US6833937B1 (en) * 2000-01-21 2004-12-21 Lexmark International, Inc. Methods and apparatus for color mapping
US20050030560A1 (en) * 2003-08-05 2005-02-10 Xerox Corporation. Methods and systems for controlling out-of-gamut memory and index colors
US20050073730A1 (en) * 2003-03-31 2005-04-07 Xuan-Chao Huang Gamut mapping by controlling minimum and maximum color changes
US6919975B1 (en) 1999-07-26 2005-07-19 Canon Kabushiki Kaisha Creation of reverse look-up table
US20050226497A1 (en) * 2004-04-06 2005-10-13 Chien-Chia Chien [rapid color recognition method]
US20060061786A1 (en) * 2004-09-21 2006-03-23 Samsung Electronics Co., Ltd. Apparatus and methods for detecting a color gamut boundary, and for mapping color gamuts using the same
US20060182336A1 (en) * 2005-02-16 2006-08-17 Samsung Electronics Co., Ltd. Color data conversion apparatus and method using gamut boundary descriptors
US20070046691A1 (en) * 2005-09-01 2007-03-01 Microsoft Corporation Gamuts and gamut mapping
US20070046958A1 (en) * 2005-08-31 2007-03-01 Microsoft Corporation Multimedia color management system
US20070052986A1 (en) * 2005-08-23 2007-03-08 Eastman Kodak Company Color transforms for concave device gamuts
US20070081176A1 (en) * 2005-10-07 2007-04-12 Canon Kabushiki Kaisha Computation of gamut boundary by sampling device-independent color space
US20070121133A1 (en) * 2005-11-30 2007-05-31 Microsoft Corporation Quantifiable color calibration
US20090021806A1 (en) * 2007-07-16 2009-01-22 Samsung Electronics Co., Ltd. Scanner color correction device and control method thereof
WO2009016138A1 (en) * 2007-07-27 2009-02-05 Thomson Licensing Method for describing an actual color gamut of a color device or of a color content
WO2009016136A1 (en) * 2007-07-27 2009-02-05 Thomson Licensing Method of color mapping from non-convex source gamut into non-convex target gamut
US20100277752A1 (en) * 2009-05-04 2010-11-04 Canon Kabushiki Kaisha Constructing spectral gamut boundary descriptors
US20100277493A1 (en) * 2009-05-04 2010-11-04 Canon Kabushiki Kaisha Fast gamut checking and inversion of spectral colors
US20100328341A1 (en) * 2007-06-27 2010-12-30 Jurgen Stauder Method of creating a gamut boundary descriptor preserving the discontinuities of an actual gamut surface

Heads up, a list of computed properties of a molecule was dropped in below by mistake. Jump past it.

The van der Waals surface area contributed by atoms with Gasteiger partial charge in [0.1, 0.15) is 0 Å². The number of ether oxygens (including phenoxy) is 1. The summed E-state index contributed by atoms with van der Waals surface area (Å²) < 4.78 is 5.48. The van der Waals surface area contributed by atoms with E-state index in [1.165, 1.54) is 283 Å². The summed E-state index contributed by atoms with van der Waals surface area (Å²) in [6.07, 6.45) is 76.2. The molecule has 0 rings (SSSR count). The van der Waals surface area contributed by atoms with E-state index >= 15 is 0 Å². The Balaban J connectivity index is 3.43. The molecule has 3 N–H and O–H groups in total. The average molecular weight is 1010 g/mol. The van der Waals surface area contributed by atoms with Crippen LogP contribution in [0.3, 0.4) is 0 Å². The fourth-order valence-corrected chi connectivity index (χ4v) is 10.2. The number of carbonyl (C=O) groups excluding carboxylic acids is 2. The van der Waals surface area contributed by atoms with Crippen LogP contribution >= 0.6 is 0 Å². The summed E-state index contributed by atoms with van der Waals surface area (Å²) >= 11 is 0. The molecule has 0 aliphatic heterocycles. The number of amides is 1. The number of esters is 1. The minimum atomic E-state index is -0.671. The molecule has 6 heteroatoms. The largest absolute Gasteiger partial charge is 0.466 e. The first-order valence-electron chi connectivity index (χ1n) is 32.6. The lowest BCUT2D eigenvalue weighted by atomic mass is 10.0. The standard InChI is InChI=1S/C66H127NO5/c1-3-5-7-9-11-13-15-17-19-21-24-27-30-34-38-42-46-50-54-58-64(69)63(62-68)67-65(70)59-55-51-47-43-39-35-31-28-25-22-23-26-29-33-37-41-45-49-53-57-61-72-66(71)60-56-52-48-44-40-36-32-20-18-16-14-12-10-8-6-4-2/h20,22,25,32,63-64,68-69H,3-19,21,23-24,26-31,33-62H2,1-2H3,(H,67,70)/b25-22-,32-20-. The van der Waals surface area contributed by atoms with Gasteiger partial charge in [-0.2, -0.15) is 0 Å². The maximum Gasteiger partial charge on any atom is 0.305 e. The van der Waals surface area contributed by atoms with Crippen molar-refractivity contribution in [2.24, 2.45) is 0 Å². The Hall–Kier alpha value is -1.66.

US20120050767A1 (en) * 2010-08-26 2012-03-01 Seiko Epson Corporation Gamut shape prediction method, gamut shape prediction program, and printing apparatus loaded with color conversion table generated using gamut predicted by gamut shape prediction method
US8254001B2 (en) 2007-08-27 2012-08-28 Brother Kogyo Kabushiki Kaisha Color gamut data creating device for image forming apparatus creating color gamut data to indicate distribution range of measurement points projected on each target plane
US20130107292A1 (en) * 2011-10-31 2013-05-02 Philippe KOEHL Dynamic image gamut compression
CN104077987A (en) * 2014-06-17 2014-10-01 天津大学 Fast displayer three-dimensional color gamut volume algorithm based on Alpha Shapes
JP2016220226A (en) * 2006-03-23 2016-12-22 トムソン ライセンシングThomson Licensing Color metadata for downlink data channel
US9961238B2 (en) 2015-06-07 2018-05-01 Apple Inc. Color gamut size metric estimation

Families Citing this family (5)

* Cited by examiner, † Cited by third party
Publication number Priority date Publication date Assignee Title
WO1996021995A3 (en) * 1995-01-14 1996-09-19 Stig Berglund Projection arrangement
EP0763927B1 (en) * 1995-09-15 2002-07-10 Agfa-Gevaert Method for calculating color gamuts
JPH1155536A (en) 1997-07-31 1999-02-26 Fujitsu Ltd Color transformation table, color transformation, color signal generator, method for generating color transformation table, color transformation method and method for deciding color area
US6400843B1 (en) * 1999-04-22 2002-06-04 Seiko Epson Corporation Color image reproduction with accurate inside-gamut colors and enhanced outside-gamut colors
CN104702815A (en) * 2015-03-26 2015-06-10 智川 Method for visualizing color gamut of color output device

Citations (35)

* Cited by examiner, † Cited by third party
Publication number Priority date Publication date Assignee Title
US4275413A (en) * 1978-03-30 1981-06-23 Takashi Sakamoto Linear interpolator for color correction
US4386411A (en) * 1980-01-08 1983-05-31 National Research Development Corporation Random pattern generator
US4462083A (en) * 1980-06-30 1984-07-24 Dr. Johannes Heidenhain Gmbh Method of interval interpolation
US4500919A (en) * 1982-05-04 1985-02-19 Massachusetts Institute Of Technology Color reproduction system
US4534059A (en) * 1981-10-13 1985-08-06 Dainippon Screen Seizo Kabushiki Kaisha Method for correcting gradation of output data, for use in a picture digital processing system
GB2155738A (en) * 1984-03-12 1985-09-25 Daikin Ind Ltd Linear interpolation circuit
US4763283A (en) * 1984-04-20 1988-08-09 Centre National d'Etudes des Telecommunications and l'Establissement Public Telediffusion de France Color transcoding process permitting the interconnection of two definition equipments of different colors and the corresponding transcoder
US4813000A (en) * 1986-07-09 1989-03-14 Jones-Blair Company Computerized color matching
US4818979A (en) * 1986-02-28 1989-04-04 Prime Computer, Inc. LUT output for graphics display
US4875032A (en) * 1987-10-26 1989-10-17 Mcmanus Paul A Method and apparatus for processing colorimetric parameters of a color sample